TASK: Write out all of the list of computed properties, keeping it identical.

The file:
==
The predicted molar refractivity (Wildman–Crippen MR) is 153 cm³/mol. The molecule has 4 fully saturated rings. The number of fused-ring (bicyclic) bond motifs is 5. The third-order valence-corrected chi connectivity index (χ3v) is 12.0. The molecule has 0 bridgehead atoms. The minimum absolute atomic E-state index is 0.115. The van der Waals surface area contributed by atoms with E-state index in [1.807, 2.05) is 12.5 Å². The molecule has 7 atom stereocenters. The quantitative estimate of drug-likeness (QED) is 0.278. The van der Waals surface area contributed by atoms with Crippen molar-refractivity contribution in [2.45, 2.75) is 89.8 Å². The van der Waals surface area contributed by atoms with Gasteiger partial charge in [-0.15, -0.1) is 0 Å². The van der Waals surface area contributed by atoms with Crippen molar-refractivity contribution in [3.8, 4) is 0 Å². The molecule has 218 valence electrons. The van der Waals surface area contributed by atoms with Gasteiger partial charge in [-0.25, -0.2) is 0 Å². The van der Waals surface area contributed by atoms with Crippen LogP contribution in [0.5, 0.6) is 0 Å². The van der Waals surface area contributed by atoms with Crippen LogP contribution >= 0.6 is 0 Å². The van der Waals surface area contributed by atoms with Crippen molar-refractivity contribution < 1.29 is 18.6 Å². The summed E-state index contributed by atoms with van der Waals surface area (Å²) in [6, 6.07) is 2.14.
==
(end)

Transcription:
The predicted molar refractivity (Wildman–Crippen MR) is 153 cm³/mol. The molecule has 4 fully saturated rings. The number of fused-ring (bicyclic) bond motifs is 5. The third-order valence-corrected chi connectivity index (χ3v) is 12.0. The molecule has 0 bridgehead atoms. The minimum absolute atomic E-state index is 0.115. The van der Waals surface area contributed by atoms with E-state index in [1.807, 2.05) is 12.5 Å². The molecule has 7 atom stereocenters. The quantitative estimate of drug-likeness (QED) is 0.278. The van der Waals surface area contributed by atoms with Crippen molar-refractivity contribution in [2.45, 2.75) is 89.8 Å². The van der Waals surface area contributed by atoms with Gasteiger partial charge in [-0.15, -0.1) is 0 Å². The van der Waals surface area contributed by atoms with Crippen molar-refractivity contribution in [3.8, 4) is 0 Å². The molecule has 218 valence electrons. The van der Waals surface area contributed by atoms with Gasteiger partial charge in [-0.25, -0.2) is 0 Å². The van der Waals surface area contributed by atoms with Crippen LogP contribution in [0.5, 0.6) is 0 Å². The van der Waals surface area contributed by atoms with Crippen LogP contribution >= 0.6 is 0 Å². The van der Waals surface area contributed by atoms with Crippen molar-refractivity contribution < 1.29 is 18.6 Å². The summed E-state index contributed by atoms with van der Waals surface area (Å²) in [6, 6.07) is 2.14.